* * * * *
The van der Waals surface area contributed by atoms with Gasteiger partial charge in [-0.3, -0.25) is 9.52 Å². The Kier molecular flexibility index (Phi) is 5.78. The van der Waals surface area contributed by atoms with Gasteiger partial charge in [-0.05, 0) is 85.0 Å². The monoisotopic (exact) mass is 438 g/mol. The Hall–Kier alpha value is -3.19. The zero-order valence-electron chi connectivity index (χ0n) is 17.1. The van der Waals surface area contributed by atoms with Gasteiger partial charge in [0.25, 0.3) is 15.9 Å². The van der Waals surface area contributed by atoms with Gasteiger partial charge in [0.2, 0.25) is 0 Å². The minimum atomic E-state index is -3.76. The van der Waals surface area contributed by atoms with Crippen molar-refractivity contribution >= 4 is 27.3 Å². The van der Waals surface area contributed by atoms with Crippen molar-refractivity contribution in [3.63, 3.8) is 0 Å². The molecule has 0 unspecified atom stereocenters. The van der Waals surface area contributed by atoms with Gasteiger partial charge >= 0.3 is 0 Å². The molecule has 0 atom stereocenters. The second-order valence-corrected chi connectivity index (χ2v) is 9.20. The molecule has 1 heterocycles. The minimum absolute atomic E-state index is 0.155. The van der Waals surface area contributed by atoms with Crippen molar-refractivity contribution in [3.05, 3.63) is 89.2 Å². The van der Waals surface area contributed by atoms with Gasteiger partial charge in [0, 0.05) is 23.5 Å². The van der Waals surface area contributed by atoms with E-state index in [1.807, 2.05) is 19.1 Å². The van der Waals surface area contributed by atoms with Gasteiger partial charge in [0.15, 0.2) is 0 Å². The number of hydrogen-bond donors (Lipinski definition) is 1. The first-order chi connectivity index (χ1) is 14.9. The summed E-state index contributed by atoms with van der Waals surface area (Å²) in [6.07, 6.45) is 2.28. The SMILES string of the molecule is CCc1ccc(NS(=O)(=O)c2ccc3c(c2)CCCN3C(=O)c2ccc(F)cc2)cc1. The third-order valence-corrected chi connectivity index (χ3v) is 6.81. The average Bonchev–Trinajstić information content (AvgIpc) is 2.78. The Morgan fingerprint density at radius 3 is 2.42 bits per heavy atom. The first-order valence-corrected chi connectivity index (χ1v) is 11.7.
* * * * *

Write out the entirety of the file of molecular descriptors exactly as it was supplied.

The van der Waals surface area contributed by atoms with Gasteiger partial charge in [-0.3, -0.25) is 9.52 Å². The Kier molecular flexibility index (Phi) is 5.78. The van der Waals surface area contributed by atoms with Gasteiger partial charge in [-0.05, 0) is 85.0 Å². The monoisotopic (exact) mass is 438 g/mol. The Hall–Kier alpha value is -3.19. The zero-order valence-electron chi connectivity index (χ0n) is 17.1. The van der Waals surface area contributed by atoms with Gasteiger partial charge in [0.25, 0.3) is 15.9 Å². The van der Waals surface area contributed by atoms with Gasteiger partial charge in [0.2, 0.25) is 0 Å². The minimum atomic E-state index is -3.76. The van der Waals surface area contributed by atoms with Crippen molar-refractivity contribution >= 4 is 27.3 Å². The van der Waals surface area contributed by atoms with Crippen molar-refractivity contribution in [3.63, 3.8) is 0 Å². The molecule has 0 unspecified atom stereocenters. The van der Waals surface area contributed by atoms with Gasteiger partial charge >= 0.3 is 0 Å². The molecule has 0 atom stereocenters. The second-order valence-corrected chi connectivity index (χ2v) is 9.20. The molecule has 1 heterocycles. The minimum absolute atomic E-state index is 0.155. The van der Waals surface area contributed by atoms with Crippen molar-refractivity contribution in [3.05, 3.63) is 89.2 Å². The van der Waals surface area contributed by atoms with Gasteiger partial charge in [0, 0.05) is 23.5 Å². The van der Waals surface area contributed by atoms with E-state index in [1.807, 2.05) is 19.1 Å². The van der Waals surface area contributed by atoms with Gasteiger partial charge in [0.15, 0.2) is 0 Å². The number of hydrogen-bond donors (Lipinski definition) is 1. The first-order chi connectivity index (χ1) is 14.9. The summed E-state index contributed by atoms with van der Waals surface area (Å²) in [6.07, 6.45) is 2.28. The SMILES string of the molecule is CCc1ccc(NS(=O)(=O)c2ccc3c(c2)CCCN3C(=O)c2ccc(F)cc2)cc1. The third-order valence-corrected chi connectivity index (χ3v) is 6.81. The average Bonchev–Trinajstić information content (AvgIpc) is 2.78. The Morgan fingerprint density at radius 3 is 2.42 bits per heavy atom. The first-order valence-corrected chi connectivity index (χ1v) is 11.7.